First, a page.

Alan Pollack worked through law school and thereafter with an immigration firm where he gained experience in asylum and removal proceedings. He continues to practice in this as well as the business area of immigration law. His work includes deportation proceedings, which involve clients found in the United States with no visa, an expired visa, or who have a green card but have committed a crime. Mr. Pollack also has clients who seek asylum in the United States because of a genuine fear of returning to their home countries.

Gemma Solimene, who runs the Immigration Law Clinic at Fordham Law School, addressed the public interest aspects of the practice. Most of her cases involve low-income clients who wish to obtain or maintain immigrant status in the United States. Professor Solimene’s clinic takes on some of the more challenging cases, such as clients with criminal convictions, seeking political asylum, or petitions for relief by battered women who might lose their legal status if they leave their spouse. A class action lawsuit, challenging governmental immigration restrictions against certain groups of immigrants, is a growing area for public interest practitioners. Professor Solimene stated that getting into this field is much more difficult today then it was 20 years ago. But, she encouraged interested law students to research and to apply for fellowships. She stated, participation in summer internships at public interest organizations are also beneficial.

Practice in immigration law tends to be a “quantity-type” practice. Because an attorney is likely to handle many cases a year, most firms now charge flat rates for their services rather than standard hourly rates. Success requires balancing time and care for each case while maintaining a high volume of cases. All the panelists agree and advise that an aspiring immigration lawyer choose to specialize in one of the three areas of immigration law practice, because it is difficult to do them all. For example, the deportation and family areas require one’s presence at hearings throughout the day which would make tight 24-hour deadlines on visa paperwork filings impossible for one to do if practicing in the business area. Practice in the family and deportation areas have large personal elements to them and can be rewarding, because one meets with the client directly. In the business area, one mostly communicates with a company’s human resources director and rarely gets to meet with the actual immigrants.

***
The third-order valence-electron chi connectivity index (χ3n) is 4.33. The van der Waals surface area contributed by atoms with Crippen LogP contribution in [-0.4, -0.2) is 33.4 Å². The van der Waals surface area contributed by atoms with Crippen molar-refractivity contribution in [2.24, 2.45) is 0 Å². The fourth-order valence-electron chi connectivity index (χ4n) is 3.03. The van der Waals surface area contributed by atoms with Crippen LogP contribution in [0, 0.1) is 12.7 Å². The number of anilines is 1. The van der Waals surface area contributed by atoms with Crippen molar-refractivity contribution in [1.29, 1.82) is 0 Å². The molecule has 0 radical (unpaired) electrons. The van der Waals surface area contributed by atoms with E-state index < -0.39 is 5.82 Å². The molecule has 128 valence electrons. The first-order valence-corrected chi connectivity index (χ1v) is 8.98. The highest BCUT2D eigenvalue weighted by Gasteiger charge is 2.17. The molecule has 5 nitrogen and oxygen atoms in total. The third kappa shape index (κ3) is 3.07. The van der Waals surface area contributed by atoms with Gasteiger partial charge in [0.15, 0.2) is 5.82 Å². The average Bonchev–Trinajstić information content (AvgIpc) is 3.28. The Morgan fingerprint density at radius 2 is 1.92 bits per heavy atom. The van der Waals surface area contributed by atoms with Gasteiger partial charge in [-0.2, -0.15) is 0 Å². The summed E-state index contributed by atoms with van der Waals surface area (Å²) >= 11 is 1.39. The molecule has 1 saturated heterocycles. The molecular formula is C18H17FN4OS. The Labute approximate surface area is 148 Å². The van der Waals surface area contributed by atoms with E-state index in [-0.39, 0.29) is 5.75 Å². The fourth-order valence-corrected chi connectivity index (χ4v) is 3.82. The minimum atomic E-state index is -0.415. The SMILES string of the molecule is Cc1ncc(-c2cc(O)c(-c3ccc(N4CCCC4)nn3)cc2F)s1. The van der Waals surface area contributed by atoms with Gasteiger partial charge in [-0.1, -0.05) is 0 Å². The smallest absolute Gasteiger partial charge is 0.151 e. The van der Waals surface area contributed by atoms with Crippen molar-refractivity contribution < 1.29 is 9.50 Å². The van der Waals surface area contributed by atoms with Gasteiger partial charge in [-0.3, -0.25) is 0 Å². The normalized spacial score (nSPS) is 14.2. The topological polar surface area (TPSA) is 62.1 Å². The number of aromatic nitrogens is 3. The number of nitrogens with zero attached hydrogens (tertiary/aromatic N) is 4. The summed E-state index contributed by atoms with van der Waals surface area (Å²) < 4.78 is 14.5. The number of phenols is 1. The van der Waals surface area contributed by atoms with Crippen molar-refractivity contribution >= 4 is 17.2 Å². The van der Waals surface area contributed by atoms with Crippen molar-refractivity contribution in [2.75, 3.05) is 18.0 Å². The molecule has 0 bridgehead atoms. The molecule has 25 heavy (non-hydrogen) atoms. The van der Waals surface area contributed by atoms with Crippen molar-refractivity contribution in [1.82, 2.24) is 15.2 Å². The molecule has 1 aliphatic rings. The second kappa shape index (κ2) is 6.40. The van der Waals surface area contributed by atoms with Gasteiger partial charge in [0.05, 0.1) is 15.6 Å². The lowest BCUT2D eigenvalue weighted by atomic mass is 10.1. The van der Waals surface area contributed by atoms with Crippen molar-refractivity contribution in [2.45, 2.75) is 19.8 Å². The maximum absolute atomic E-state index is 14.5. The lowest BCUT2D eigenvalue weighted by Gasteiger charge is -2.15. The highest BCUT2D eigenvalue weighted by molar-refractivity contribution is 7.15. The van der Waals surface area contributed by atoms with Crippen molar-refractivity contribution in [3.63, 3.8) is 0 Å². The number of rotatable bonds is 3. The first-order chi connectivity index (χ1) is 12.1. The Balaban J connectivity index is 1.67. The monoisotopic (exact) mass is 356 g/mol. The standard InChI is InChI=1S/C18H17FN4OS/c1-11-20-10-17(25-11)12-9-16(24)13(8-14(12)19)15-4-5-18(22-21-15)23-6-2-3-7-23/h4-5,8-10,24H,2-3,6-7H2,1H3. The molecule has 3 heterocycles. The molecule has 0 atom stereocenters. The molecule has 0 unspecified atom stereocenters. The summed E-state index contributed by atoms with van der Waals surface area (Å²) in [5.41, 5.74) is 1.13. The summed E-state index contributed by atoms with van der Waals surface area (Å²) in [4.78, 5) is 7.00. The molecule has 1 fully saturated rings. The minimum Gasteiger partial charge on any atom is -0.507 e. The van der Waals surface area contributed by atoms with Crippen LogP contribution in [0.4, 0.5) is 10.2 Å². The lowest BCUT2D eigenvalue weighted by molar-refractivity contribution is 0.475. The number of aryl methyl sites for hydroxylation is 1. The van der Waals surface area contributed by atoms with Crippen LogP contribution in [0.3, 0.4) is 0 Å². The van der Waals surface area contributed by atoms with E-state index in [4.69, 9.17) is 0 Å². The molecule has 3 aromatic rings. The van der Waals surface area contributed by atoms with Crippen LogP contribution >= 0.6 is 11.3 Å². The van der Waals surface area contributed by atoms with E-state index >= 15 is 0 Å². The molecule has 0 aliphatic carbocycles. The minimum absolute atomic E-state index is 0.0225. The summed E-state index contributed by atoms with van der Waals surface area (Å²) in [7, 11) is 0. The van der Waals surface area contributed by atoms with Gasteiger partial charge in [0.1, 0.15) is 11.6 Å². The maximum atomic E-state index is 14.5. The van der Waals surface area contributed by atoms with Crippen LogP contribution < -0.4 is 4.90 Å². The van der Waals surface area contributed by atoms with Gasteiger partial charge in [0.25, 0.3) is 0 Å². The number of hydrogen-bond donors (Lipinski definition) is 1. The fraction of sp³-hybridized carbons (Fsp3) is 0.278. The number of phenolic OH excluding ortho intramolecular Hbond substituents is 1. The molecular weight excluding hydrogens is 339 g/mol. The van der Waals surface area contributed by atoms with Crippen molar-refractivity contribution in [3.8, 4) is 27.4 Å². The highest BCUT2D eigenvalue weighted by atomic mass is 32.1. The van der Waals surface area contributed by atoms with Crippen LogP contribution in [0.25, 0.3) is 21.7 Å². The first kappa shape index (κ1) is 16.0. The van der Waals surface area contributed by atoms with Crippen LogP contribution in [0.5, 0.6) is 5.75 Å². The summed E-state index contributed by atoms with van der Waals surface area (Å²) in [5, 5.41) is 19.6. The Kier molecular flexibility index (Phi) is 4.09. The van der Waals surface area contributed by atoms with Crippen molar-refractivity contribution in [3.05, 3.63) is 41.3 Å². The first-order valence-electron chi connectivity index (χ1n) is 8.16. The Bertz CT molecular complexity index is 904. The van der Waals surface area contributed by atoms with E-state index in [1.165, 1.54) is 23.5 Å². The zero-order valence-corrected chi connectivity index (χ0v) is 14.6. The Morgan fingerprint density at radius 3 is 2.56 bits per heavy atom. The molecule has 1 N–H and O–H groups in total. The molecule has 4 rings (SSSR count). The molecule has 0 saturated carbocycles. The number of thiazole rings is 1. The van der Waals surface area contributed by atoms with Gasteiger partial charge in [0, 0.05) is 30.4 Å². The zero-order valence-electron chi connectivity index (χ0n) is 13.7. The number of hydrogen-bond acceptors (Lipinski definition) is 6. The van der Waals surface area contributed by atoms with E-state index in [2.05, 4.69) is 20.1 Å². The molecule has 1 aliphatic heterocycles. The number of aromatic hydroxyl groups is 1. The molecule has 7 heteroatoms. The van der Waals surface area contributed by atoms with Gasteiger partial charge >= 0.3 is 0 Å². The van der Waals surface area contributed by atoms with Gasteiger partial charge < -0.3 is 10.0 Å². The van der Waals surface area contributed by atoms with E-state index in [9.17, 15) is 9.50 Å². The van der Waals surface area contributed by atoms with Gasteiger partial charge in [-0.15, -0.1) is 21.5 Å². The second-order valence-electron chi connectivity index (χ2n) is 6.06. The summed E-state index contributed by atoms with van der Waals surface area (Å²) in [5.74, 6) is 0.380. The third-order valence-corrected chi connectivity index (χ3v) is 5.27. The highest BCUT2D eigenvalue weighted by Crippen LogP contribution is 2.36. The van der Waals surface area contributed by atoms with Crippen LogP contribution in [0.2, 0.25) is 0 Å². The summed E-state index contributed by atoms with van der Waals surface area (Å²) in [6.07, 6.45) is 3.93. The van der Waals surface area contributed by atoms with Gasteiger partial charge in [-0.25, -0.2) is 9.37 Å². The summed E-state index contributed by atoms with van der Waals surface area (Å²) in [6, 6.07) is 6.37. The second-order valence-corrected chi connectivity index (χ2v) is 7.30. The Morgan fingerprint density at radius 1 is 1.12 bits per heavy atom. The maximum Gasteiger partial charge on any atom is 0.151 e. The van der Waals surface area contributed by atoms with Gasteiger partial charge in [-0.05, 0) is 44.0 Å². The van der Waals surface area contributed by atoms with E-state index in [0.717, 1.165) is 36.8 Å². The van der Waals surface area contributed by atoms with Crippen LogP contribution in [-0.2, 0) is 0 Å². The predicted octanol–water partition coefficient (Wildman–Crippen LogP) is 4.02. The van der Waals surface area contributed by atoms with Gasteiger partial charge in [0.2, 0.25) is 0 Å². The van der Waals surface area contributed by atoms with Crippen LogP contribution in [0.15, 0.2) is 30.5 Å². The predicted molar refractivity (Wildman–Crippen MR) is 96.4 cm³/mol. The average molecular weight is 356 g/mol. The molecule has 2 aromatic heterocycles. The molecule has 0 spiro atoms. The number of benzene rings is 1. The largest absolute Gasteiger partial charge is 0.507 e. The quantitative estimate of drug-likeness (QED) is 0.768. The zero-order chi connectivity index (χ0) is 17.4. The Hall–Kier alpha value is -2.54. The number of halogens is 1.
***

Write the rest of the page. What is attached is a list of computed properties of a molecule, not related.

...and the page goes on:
All the panelists recommend joining the American Immigration Lawyers Association. Their website is Because it is very difficult to begin practicing in this area on your own, the panelists suggested working at a firm where you can gain experience and knowledge. In addition, having an experienced colleague to consult is necessary, because it is important to know the facts of each case as well as the many regulations, laws, and various programs that exist in order to succeed.

Summer M. Woodson is a second-year law student at New YorkLawSchool, Class of 2008, and is a student member of the Committee on Law Student Perspectives.